Number of Nigerian nurses in UK jumps 68% in one year


The migration of Nigerian-trained nurses to the United Kingdom (UK) has intensified, hitting an all-time high in March this year.

According to data from the register of the Nursing and Midwifery Council (NMC) of the UK, the number of Nigeria-trained nurses rose year-on-year by 68.4 percent to 7,256 in March 2022 from 4,310 in the same month of last year.

Apart from the number being the highest, it also ranks third by country of training outside the European Union/European Economic Area.

The data showed that 41,090 were trained in the Philippines, 37,815 in India, 3,655 in Zimbabwe and 2,894 in South Africa.

“People who trained in the Philippines and India continue to represent a significant proportion of our permanent register and contribute strongly to our annual growth,” the NMC said.

It said in 2021-2022, there was a significant increase in the number of people joining the permanent register for the first time who trained in India, the Philippines and Nigeria.

Nurses play an important role in the healthcare system since they are always with patients at every stage of the care process, tending to them, counselling them and improving healthcare processes.

The growing migration of nurses from Nigeria has led to a shortage of the health workers in the country.

A recent presentation by Vesta Healthcare, a clinician-led firm of International Healthcare Management Consultants, said there are an estimated 125,000 nurses in Nigeria. This is almost six times lower than the recommended number of 800,000 by the firm.

“Unavailability of nurses to cater for the population has put a strain on the quality of care that is administered at the different healthcare facilities in the country,” it said.

It also added that patients are usually left unsatisfied with the care provided to them because the nurses available have to cater for several other patients’ simultaneously.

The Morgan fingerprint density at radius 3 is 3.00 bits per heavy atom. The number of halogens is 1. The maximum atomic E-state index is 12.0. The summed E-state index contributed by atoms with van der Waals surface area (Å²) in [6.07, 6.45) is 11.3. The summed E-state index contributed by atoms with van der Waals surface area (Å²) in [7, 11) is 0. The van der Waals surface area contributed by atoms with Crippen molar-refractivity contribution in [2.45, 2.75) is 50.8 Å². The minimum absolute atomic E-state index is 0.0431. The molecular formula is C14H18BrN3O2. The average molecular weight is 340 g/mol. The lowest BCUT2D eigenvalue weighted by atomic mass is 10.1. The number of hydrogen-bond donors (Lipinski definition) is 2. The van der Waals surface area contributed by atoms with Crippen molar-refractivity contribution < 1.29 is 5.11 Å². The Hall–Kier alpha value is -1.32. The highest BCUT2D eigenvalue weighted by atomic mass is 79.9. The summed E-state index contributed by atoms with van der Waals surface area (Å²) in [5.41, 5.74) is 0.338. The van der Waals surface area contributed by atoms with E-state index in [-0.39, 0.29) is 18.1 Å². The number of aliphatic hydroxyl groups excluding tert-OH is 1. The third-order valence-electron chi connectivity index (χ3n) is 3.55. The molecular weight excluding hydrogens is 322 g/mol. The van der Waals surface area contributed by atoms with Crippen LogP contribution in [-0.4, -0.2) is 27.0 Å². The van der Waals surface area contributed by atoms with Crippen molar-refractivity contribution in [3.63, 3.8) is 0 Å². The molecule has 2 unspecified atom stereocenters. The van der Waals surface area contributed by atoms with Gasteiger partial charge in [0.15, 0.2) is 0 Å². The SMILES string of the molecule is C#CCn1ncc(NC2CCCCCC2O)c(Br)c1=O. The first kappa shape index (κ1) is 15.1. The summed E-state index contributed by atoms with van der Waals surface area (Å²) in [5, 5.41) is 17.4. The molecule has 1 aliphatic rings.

Experts say nursing shortages lead to errors, higher morbidity, and mortality rates. According to the World Bank, Nigeria has the highest under-five mortality rate in the world with 117 deaths per 1,000 live births.

Okechukwu Ekemezie, a medical doctor, said the health sector would be in shambles because many quack nurses would enter the profession. “Nurses are the backbone of the healthcare system. They are the ones that take care of patients.”

Recently, the National Association of Nigeria Nurses and Midwives (NANNM) said that over 11, 000 nurses migrated from Nigeria to developed countries between 2019 and 2022.

“The country is witnessing a shortage of nurses because of mass migration,” said Michael Nnachi, president of NANNM. “There was a need to invest in the nursing workforce and consider a special salary package for nurses to address brain drain.”

The rise in the number of Nigerian nurses migrating to the UK can be attributed to the cheap and easy entry migration requirements of the country, which is facing severe shortage of healthcare workers especially in its National Healthcare system (NHS) due to the COVID-19 pandemic.

Read also: International Nurses Day: Nigeria can’t keep nurses it needs

In 2020, the new Conservative government pledged to increase nurse numbers by 50,000 over the next five years, and offered additional cost of living support of £5,000.

The country also announced a Health and Care Visa policy, which aims to make it cheaper, quicker and easier for healthcare professionals to migrate to the UK.

“The NHS is still trying to recover from the pandemic. And with the increase of health issues, a lot of NHS workers are being burnt out or resigning which is affecting the number of nurses to cover the amount of people to care for,” said Jennifer Oyelade, director of Transquisite Consulting, a UK and Nigeria-registered recruitment and training consultancy.

“So, they are open to nurses that will help them meet the demands of their citizens and not allow people to die on their watch,” she added.


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